Johns said some of the first functions utilizing blockchain technology are the 'low hanging fruit' applications that are easier to roll out with more complex uses to come as technology and legal hurdles are addressed. Still, she said, the movement is rapid. "The conversation is not so much about education now. It's about use cases and where do we start and where do we go?" she noted of making the leap to the next level of deploying blockchain in healthcare.
"The holy grail of blockchain is medical records," stated Johns, who added a number of regulatory concerns must first be addressed. However, she said, the potential for improved communication ... and, in turn, improved quality and safety ... is too great to be ignored.
"Is the promise of blockchain the ability to connect across the continuum of care? The answer is a resounding, 'yes.' How that happens, time will tell," she said.
Ehrenfeld noted one of the major upsides to using the technology with electronic health records is its decentralized nature, which allows participants across the chain to access information from different locations. Everyone from a patient's internist to specialists to an urgent care provider seen while on vacation could potentially have access to the EHR and pertinent clinical information including medication allergies and co-occurring conditions.
However, he noted, "Once you start putting someone's health record on this chain, if someone hacks into it, you have a huge issue. Security becomes that much more critical."
Data is, of course, encrypted ... and Ehrenfeld pointed out those using blockchain in a clinical setting face the same issues as an individual office with protected health information. In both cases, a strong cybersecurity plan should be in place that looks at processes, risk management and action plans in case of a breach. "The treatment you have from the protection and response side is similar to existing protocols but will ultimately have to be tailored and enhanced to account for blockchain technology."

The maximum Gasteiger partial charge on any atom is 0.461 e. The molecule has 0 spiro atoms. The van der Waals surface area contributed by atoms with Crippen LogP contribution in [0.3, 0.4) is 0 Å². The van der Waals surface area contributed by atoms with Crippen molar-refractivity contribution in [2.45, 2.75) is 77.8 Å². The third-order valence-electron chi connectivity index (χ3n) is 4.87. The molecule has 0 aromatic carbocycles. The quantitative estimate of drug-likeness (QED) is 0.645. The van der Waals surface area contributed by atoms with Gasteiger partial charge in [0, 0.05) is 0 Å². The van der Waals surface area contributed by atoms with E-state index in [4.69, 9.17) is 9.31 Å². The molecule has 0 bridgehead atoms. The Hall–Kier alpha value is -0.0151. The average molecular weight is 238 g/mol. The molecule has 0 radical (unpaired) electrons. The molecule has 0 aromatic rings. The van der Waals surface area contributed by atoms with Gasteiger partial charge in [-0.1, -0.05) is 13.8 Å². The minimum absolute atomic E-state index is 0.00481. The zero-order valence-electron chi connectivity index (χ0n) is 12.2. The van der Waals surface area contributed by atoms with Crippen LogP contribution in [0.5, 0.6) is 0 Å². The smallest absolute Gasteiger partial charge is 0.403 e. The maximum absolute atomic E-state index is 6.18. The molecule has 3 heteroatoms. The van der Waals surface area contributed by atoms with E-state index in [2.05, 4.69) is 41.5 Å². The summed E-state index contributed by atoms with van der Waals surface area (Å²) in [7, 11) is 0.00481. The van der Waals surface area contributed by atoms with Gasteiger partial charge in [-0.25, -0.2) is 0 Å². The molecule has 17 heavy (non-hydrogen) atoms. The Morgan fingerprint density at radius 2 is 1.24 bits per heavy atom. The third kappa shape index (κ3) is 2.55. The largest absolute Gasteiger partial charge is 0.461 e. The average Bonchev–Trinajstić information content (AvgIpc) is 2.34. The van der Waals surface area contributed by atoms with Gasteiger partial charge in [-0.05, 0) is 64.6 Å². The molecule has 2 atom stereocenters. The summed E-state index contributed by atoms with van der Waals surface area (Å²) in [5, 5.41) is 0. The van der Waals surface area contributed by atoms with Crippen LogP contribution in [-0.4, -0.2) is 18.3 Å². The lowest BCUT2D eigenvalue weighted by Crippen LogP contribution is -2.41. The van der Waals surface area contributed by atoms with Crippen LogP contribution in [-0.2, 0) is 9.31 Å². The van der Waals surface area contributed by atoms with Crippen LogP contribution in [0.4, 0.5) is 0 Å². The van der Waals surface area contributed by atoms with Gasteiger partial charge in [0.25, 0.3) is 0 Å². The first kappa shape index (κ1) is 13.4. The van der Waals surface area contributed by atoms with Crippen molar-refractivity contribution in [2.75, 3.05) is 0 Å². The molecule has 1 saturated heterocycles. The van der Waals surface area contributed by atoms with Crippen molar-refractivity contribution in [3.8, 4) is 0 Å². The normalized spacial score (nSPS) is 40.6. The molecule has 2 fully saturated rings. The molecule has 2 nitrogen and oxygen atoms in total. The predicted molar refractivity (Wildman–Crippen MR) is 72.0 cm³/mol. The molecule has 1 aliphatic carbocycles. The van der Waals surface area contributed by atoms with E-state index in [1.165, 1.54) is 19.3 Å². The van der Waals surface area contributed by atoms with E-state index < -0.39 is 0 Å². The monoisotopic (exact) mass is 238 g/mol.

Sloan said there are a number of barriers to broadly implementing blockchain ranging from regulatory concerns with existing laws to inertia. "Historically, the healthcare industry has been one of the slowest adopters of technology," he pointed out. "Is it better now than 20 years ago? Exponentially so, but I still think it's going to take a little bit longer than people think."
Sloan noted it isn't the young, nimble companies that are the issue in deploying blockchain. "It's that you have to get so many disparate groups on board - providers, payers, regulators - it's a lot of mouths to feed."
Johns said scalability is an issue and noted many potential applications aren't readily available, as the underlying technology doesn't currently exist. "We can see what is possible, but we're just not there, yet," she said.
Ehrenfeld reiterated the barriers are different on the clinical front where there are more variables than with back office functions. "You are taking the art of medicine and trying to marry that with an executable and replicable set of activities," he pointed out. Working through complicated medical scenarios and permissions are key reasons Ehrenfeld thinks it will take more thought and time before blockchain is widely deployed on the clinical front. "I have no doubt someone will figure it out, I just don't know what that looks like, yet."
While there are multiple hurdles to overcome, blockchain is increasingly being considered as a way to innovate business functions. Johns, Ehrenfeld and Sloan all three said it was easy to see the allure of the technology in the healthcare setting.
"It adds efficiency and integrity to any system that involves data moving back and forth between multiple parties," Sloan pointed out. "Anyone in healthcare can probably think of a dozen areas where a blockchain network could save time, save money, reduce errors and add transparency ... and that's powerful for healthcare."
Ehrenfeld echoed those thoughts, saying, "It's a powerful tool to achieve these results, but the devil is going to be in the details."
Johns noted, "Some entities are calling what they're building a blockchain when it isn't at all ... but that's okay. It's still innovative and offers more efficiency, greater transparency and improved security." She continued, "Even if blockchain isn't your answer - and often, it isn't - that's okay. It has still forced you to look at your infrastructure, existing procedures and even policies in a fresh way. Blockchain technology can inspire those conversations."
Johns added, "I think it would be a mistake to ignore this. Even if you are a skeptic, you should pay attention. It would be naïve to say this is a passing fad. It's not a matter of if ... it's a matter of when ... and that answer will depend on the use case."